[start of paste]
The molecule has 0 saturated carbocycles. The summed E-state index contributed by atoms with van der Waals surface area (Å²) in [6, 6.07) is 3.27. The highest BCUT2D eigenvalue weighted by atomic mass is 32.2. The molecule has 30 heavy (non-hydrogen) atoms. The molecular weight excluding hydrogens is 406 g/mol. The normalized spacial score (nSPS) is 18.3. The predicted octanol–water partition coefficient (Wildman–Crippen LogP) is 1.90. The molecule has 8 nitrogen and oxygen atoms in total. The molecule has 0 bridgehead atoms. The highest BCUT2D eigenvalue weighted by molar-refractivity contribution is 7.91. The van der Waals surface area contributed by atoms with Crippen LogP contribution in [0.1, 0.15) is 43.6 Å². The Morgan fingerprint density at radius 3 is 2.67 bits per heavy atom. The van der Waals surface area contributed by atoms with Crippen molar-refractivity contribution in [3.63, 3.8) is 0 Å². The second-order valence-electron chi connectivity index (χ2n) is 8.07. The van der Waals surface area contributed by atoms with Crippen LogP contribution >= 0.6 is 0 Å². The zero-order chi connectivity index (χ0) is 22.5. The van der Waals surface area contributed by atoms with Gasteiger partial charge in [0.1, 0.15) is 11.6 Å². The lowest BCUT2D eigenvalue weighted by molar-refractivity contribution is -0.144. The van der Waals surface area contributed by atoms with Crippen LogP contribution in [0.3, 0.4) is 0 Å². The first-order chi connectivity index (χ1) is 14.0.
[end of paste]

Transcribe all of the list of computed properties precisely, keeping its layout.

The molecule has 0 saturated carbocycles. The summed E-state index contributed by atoms with van der Waals surface area (Å²) in [6, 6.07) is 3.27. The highest BCUT2D eigenvalue weighted by atomic mass is 32.2. The molecule has 30 heavy (non-hydrogen) atoms. The molecular weight excluding hydrogens is 406 g/mol. The normalized spacial score (nSPS) is 18.3. The predicted octanol–water partition coefficient (Wildman–Crippen LogP) is 1.90. The molecule has 8 nitrogen and oxygen atoms in total. The molecule has 0 bridgehead atoms. The highest BCUT2D eigenvalue weighted by molar-refractivity contribution is 7.91. The van der Waals surface area contributed by atoms with Crippen LogP contribution in [0.1, 0.15) is 43.6 Å². The Morgan fingerprint density at radius 3 is 2.67 bits per heavy atom. The van der Waals surface area contributed by atoms with Crippen molar-refractivity contribution in [3.63, 3.8) is 0 Å². The second-order valence-electron chi connectivity index (χ2n) is 8.07. The van der Waals surface area contributed by atoms with Crippen LogP contribution >= 0.6 is 0 Å². The zero-order chi connectivity index (χ0) is 22.5. The van der Waals surface area contributed by atoms with Gasteiger partial charge in [0.1, 0.15) is 11.6 Å². The lowest BCUT2D eigenvalue weighted by molar-refractivity contribution is -0.144. The van der Waals surface area contributed by atoms with Crippen LogP contribution in [0.3, 0.4) is 0 Å². The first-order chi connectivity index (χ1) is 14.0.